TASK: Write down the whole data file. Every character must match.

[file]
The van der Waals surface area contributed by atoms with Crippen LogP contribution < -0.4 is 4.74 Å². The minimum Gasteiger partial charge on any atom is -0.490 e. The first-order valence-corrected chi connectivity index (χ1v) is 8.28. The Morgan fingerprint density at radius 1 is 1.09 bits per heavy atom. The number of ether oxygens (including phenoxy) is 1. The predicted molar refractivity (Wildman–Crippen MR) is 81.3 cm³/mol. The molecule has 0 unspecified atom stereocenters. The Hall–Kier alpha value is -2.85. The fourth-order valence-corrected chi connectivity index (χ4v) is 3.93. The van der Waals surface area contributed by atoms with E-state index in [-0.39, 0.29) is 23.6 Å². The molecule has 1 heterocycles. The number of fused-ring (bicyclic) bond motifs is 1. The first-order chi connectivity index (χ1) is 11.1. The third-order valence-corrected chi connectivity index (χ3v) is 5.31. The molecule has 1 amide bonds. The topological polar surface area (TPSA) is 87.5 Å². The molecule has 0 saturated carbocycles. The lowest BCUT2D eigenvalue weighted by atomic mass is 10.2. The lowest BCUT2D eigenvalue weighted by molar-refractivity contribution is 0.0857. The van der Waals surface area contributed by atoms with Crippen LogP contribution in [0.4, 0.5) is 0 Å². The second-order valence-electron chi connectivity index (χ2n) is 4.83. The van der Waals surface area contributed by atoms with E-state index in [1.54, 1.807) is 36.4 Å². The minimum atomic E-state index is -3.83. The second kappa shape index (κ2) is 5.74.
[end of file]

The van der Waals surface area contributed by atoms with Crippen LogP contribution < -0.4 is 4.74 Å². The minimum Gasteiger partial charge on any atom is -0.490 e. The first-order valence-corrected chi connectivity index (χ1v) is 8.28. The Morgan fingerprint density at radius 1 is 1.09 bits per heavy atom. The number of ether oxygens (including phenoxy) is 1. The predicted molar refractivity (Wildman–Crippen MR) is 81.3 cm³/mol. The molecule has 0 unspecified atom stereocenters. The Hall–Kier alpha value is -2.85. The fourth-order valence-corrected chi connectivity index (χ4v) is 3.93. The van der Waals surface area contributed by atoms with E-state index in [-0.39, 0.29) is 23.6 Å². The molecule has 1 heterocycles. The number of fused-ring (bicyclic) bond motifs is 1. The first-order chi connectivity index (χ1) is 11.1. The third-order valence-corrected chi connectivity index (χ3v) is 5.31. The molecule has 1 amide bonds. The topological polar surface area (TPSA) is 87.5 Å². The molecule has 0 saturated carbocycles. The lowest BCUT2D eigenvalue weighted by atomic mass is 10.2. The lowest BCUT2D eigenvalue weighted by molar-refractivity contribution is 0.0857. The van der Waals surface area contributed by atoms with Crippen LogP contribution in [0.4, 0.5) is 0 Å². The second-order valence-electron chi connectivity index (χ2n) is 4.83. The van der Waals surface area contributed by atoms with E-state index in [1.54, 1.807) is 36.4 Å². The minimum atomic E-state index is -3.83. The second kappa shape index (κ2) is 5.74.